How to leverage Facebook groups as part of your farm marketing
Using Facebook groups to increase your farm brand awareness and reach new customers can be a hugely effective farm marketing strategy. However, this strategy only works if you understand how to leverage groups effectively.
Why are Facebook groups a useful farm marketing tool?
In recent years, Facebook has increased their efforts to reduce organic reach for businesses on the platform. This encourages businesses to spend more on advertising with Facebook, which generates them income. Facebook can also argue they are doing it for the benefit of their users, as it reduces business content in the user’s feed in exchange for content from other sources such as friends and groups.
At the same time, Facebook has invested considerable resources into developing Facebook groups and enhancing the group experience. This is because Facebook has recognised that people are inclined to find their tribe on social media and want to engage with others on topics they care about. Facebook groups facilitate this, and by bringing together strangers who have a common interest but may have varied opinions, the groups facilitate discussion and debate which increases the speed and amount of content being added to Facebook. All this benefits Facebook.
One of the more recent updates to groups has been the option to allow business pages to join and interact in groups as the business. This offers an opportunity to incorporate Facebook groups into your farm marketing. Not all groups allow this option, but many do, and it is a fantastic way of engaging with users as your business.
Groups provide an ideal way to reach new potential customers or collaborators within the tribe that suits your farm business. Groups can be seen as a captive audience of your ideal customers, and the key to using Facebook groups effectively for farm marketing is to find the right groups for your farm business.
Once you have found one or more groups that are likely to have a high density of your ideal client, you need to check if you can join them as a business page. If you can then get in there, but if not, you need to consider if you could join as your personal profile or not. If you also have an interest in the topic then it may be worth joining as an individual, but consider if this will look professional enough for your farm business.
If you are a craft-type business, joining as an individual may suit as you are the driver of the business and your business is likely less formal. However, if you are a larger farm business this may be inappropriate. Think about the type of image you are projecting for your farm brand and how this relates to your farm marketing before you jump in and become a member as your personal account.
Make sure, once you join a group, that you clearly understand the rules and check if there are limits on promotion. Some groups are happy for businesses to promote their services, but often this is limited to specific days of the week or a specific number of posts per month, etc. Some groups don’t allow businesses to make a promotional post but are happy for them to comment on other posts with sales information, or to post things which are not directly sales related, such as recipes for a food-based farm business. This doesn’t mean these types of post are not beneficial for your farm marketing, simply that they are not directly asking for sales.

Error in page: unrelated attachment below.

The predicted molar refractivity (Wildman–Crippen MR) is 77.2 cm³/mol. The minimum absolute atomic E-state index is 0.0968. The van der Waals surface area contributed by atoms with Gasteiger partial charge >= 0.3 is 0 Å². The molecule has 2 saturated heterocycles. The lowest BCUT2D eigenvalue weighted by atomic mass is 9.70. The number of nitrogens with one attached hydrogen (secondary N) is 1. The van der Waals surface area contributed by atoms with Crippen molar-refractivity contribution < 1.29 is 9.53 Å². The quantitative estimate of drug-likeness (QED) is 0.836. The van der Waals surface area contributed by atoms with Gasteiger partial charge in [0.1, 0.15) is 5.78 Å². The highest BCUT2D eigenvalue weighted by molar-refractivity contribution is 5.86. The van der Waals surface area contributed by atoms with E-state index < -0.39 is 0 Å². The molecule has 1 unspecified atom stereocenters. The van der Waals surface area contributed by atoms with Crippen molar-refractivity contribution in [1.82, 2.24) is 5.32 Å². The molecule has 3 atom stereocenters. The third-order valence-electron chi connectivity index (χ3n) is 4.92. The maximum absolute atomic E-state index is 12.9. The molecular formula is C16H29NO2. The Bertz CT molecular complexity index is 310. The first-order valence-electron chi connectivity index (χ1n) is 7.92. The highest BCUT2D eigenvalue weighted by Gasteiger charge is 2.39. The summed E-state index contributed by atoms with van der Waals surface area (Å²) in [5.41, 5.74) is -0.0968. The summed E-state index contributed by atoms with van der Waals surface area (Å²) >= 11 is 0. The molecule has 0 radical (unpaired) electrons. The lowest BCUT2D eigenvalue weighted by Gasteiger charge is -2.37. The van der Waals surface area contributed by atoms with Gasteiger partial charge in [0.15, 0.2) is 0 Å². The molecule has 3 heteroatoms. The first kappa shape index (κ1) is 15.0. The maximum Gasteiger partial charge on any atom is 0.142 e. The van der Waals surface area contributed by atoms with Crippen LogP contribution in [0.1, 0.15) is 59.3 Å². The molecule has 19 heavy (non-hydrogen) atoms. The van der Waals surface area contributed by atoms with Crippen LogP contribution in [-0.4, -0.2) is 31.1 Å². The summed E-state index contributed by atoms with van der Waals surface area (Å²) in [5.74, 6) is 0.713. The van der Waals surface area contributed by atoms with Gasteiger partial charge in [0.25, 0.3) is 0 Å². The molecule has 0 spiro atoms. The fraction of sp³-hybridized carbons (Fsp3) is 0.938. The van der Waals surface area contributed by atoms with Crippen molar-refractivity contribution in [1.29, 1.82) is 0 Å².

If you are a farm business that provides a reoccurring service, offers training, runs a membership product or has VIP customers of any kind, you may find it useful to start your own group which you can use to bring customers together and improve customer communication. This farm marketing approach doesn’t work for all businesses, but when it does work it can be highly effective, and members of the group will often become brand advocates who can promote you elsewhere on the platform and beyond.
How to use groups for farm marketing without selling
The first thing is to remember is that you are going into this tribe rather than the tribe coming to you. As such, you need to be a member first and a business second. The worst mistake you can make when using Facebook groups for farm marketing is to simply sell, sell, sell.
Engage with the group, comment on posts and reply to questions. You need to highlight your expertise and show that you are a valuable member of the group before you can try to sell to the group. Look for opportunities to share knowledge or develop relationships.
Once you have started to embed yourself in the group, you can look to share farm marketing posts that are not sales focused, for example, share a recipe to the group. Or you could add a post explaining a common mistake people make and how to solve it. Start to position yourself as a group expert: give recommendations to other complementary businesses, for example, if you are a glamping business suggest activities near to you or if the person isn’t staying in your area, recommend another glamping site local to them who you trust.
From this, sales should come naturally, but once you have gained this level of respect and trust in the group you can start to look for opportunities to sell yourself. Maybe it is replying to a post requesting something you do, or maybe it is sharing a deal you have on or offering a specific discount for group members. But always keep sales content limited and focus your farm marketing on relationship building instead.
You can also use Facebook groups to find collaboration opportunities: maybe you are a meat producer in a BBQ group and you team up with an outdoor kitchen or charcoal company to run an offer. Collaborations are a great way to promote your business and help to expand the reach of your farm marketing.